league has to be tough on this."
Colorado Avalanche player
"It's pretty harsh. We know Todd feels bad about it and the league
did what they had to do.
"The most important thing for us is that Steve is doing better, and
really that's it."
Vancouver Canucks captain
"Todd, you all saw, he's a mess. And he's so regretful for what he has done, and he knows it was the wrong thing to do. But he can't change it now."
NHL's executive vice-president and director
of hockey operations
"It's severe. We did with Todd Bertuzzi like we would anyone in the
situation. Because Todd Bertuzzi is an impact player, this will hurt
the Vancouver Canucks' chances of being successful in the playoffs,
but that didn't matter."
"I think ultimately we'll be judged on our response and the message
that it sends. The message that's being sent is this is not a part
of our game, it has no place in our game, and it will not be tolerated
in our game."
Associated Press sports writer
"One of these days, the NHL will finally get it. That will be the
day one of its goons kills another player on the ice. Don't think
it can't happen. It almost did Monday night."
Toronto Star sports columnist
"There was premeditation. There was intent to injure. There was extreme
violence. For this, Bertuzzi should forfeit his right to participate
in the NHL. He should be banned for the rest of this season, including
the playoffs. And if someone wants to make an argument for a permanent
ban, I'd be willing to listen."
NHL player agent
"I think it's a step in the right direction. I think everyone involved realizes what happened is beyond what is acceptable in professional sports. Players have to respect each other.
"I hope we don't see stuff like this again. It looks like Steve Moore is going to recover and that's important.
"I think incidents like this are few and far between, thankfully. This is just an isolated incident, I believe. Now the NHL can get back to eliminating the clutching, grabbing and holding instead of trying to change rules."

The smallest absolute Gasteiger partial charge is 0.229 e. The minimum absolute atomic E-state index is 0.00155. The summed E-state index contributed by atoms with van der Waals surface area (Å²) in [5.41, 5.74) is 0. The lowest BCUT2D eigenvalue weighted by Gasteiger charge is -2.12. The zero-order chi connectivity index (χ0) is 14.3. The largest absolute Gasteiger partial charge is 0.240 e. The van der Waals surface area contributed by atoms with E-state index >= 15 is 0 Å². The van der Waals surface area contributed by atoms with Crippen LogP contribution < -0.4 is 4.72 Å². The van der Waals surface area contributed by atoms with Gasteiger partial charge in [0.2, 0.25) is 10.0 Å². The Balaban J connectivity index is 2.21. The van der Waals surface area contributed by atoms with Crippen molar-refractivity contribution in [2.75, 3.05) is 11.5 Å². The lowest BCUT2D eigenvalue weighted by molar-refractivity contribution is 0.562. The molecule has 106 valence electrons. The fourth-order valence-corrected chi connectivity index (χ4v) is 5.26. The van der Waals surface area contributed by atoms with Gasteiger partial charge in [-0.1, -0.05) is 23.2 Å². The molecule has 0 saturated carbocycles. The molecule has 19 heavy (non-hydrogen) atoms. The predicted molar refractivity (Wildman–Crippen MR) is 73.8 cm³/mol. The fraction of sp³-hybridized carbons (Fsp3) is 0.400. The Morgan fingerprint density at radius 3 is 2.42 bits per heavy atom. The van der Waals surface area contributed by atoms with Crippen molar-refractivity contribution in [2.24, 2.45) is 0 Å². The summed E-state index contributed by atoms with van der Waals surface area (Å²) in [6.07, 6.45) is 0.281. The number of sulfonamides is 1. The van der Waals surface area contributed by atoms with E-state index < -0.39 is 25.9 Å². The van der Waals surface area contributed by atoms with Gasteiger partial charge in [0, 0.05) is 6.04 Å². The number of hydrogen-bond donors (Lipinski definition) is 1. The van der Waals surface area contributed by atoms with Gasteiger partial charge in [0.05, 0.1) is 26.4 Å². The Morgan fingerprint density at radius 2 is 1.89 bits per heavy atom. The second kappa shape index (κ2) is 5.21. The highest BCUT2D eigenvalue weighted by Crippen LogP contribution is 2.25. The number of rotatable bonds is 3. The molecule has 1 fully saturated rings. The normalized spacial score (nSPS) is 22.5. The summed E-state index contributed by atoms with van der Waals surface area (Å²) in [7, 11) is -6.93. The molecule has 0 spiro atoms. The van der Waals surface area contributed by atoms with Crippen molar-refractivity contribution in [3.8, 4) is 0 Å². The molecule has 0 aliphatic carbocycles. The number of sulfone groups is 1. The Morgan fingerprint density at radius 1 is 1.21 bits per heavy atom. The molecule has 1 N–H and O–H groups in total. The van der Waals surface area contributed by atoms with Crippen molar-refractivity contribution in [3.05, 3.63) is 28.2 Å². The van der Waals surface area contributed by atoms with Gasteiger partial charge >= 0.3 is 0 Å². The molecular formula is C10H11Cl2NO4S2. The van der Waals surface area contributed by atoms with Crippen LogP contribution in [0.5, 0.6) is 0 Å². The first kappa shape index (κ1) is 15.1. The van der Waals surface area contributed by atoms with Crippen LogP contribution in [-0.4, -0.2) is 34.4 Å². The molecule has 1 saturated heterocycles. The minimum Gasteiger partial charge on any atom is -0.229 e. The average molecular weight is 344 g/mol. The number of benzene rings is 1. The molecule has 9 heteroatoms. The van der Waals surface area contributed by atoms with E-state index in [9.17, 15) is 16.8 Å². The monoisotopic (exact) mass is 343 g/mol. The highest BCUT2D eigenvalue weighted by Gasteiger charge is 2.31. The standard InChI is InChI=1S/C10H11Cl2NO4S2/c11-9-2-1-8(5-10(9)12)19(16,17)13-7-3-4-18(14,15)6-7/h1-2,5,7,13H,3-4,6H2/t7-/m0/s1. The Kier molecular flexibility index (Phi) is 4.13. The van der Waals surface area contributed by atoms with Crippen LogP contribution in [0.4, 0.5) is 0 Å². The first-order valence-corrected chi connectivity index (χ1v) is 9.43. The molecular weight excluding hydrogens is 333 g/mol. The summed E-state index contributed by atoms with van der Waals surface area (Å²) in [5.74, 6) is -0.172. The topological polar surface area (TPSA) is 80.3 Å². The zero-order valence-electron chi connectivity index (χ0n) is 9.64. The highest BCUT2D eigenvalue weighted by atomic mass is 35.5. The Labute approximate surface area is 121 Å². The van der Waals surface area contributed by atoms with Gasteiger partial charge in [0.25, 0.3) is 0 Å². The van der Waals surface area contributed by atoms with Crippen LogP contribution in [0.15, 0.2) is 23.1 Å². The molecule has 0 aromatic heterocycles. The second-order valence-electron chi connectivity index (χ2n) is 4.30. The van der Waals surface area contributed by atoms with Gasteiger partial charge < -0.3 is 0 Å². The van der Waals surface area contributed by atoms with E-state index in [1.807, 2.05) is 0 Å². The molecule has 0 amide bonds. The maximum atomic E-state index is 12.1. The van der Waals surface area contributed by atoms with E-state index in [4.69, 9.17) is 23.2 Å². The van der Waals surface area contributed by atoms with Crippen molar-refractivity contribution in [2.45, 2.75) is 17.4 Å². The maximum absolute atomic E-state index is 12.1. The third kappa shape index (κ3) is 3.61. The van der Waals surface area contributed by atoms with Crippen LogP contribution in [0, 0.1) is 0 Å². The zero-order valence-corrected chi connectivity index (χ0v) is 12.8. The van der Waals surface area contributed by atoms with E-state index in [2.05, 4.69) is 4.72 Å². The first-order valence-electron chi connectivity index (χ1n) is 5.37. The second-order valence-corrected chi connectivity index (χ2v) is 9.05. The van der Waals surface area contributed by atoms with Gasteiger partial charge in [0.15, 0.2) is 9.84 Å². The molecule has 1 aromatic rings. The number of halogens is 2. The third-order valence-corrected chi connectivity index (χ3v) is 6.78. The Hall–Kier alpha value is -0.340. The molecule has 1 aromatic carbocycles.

ESPN hockey commentator and former NHL coach
"This situation isn't necessarily a black eye for hockey, though,
because anyone who doesn't like the physical nature of the sport is
going to bash it anyway. It's amazing that Major League Baseball cannot
get its players to submit to drug testing and has pitchers who throw
at guy's heads, yet people zero in on one unfortunate incident in
hockey and point to it as an example of what's wrong with the game."
Vancouver Canucks GM on the media's treatment
"Because he is not warm and fuzzy with you, you've taken this opportunity
to kick the crap out of him and I think it's been just shameful. All
you've done is crucify my player."
Calgary Flames forward
"If you want to ban fighting, things will just get more out of control.
What happened had nothing to do with fighting. That wasn't fighting.
That was a cheap shot."
Edmonton Oilers head coach
"Sometimes you forget the possible severity of the consequences. You
can't allow your skilled players to be subjected to a lot of physical
abuse without handling it internally, and we all do it. (But) there
is no way Todd Bertuzzi was told to go out there and exact that type
Edmonton Oilers forward
"I have never played with a guy that wanted to hurt somebody, but
he did want to protect Markus Naslund. That's what it's about, and
he went too far. It paints a bad picture, no question."
Vancouver Canucks player
"Steve, I just want to apologize for what happened out there. I had
no intention of hurting you and I feel awful for what transpired.
... To the fans of hockey and the fans of Vancouver, to the kids that
watch this game, I'm truly sorry. I don't play the game that way.
I'm not a mean-spirited person. I'm sorry for what happened."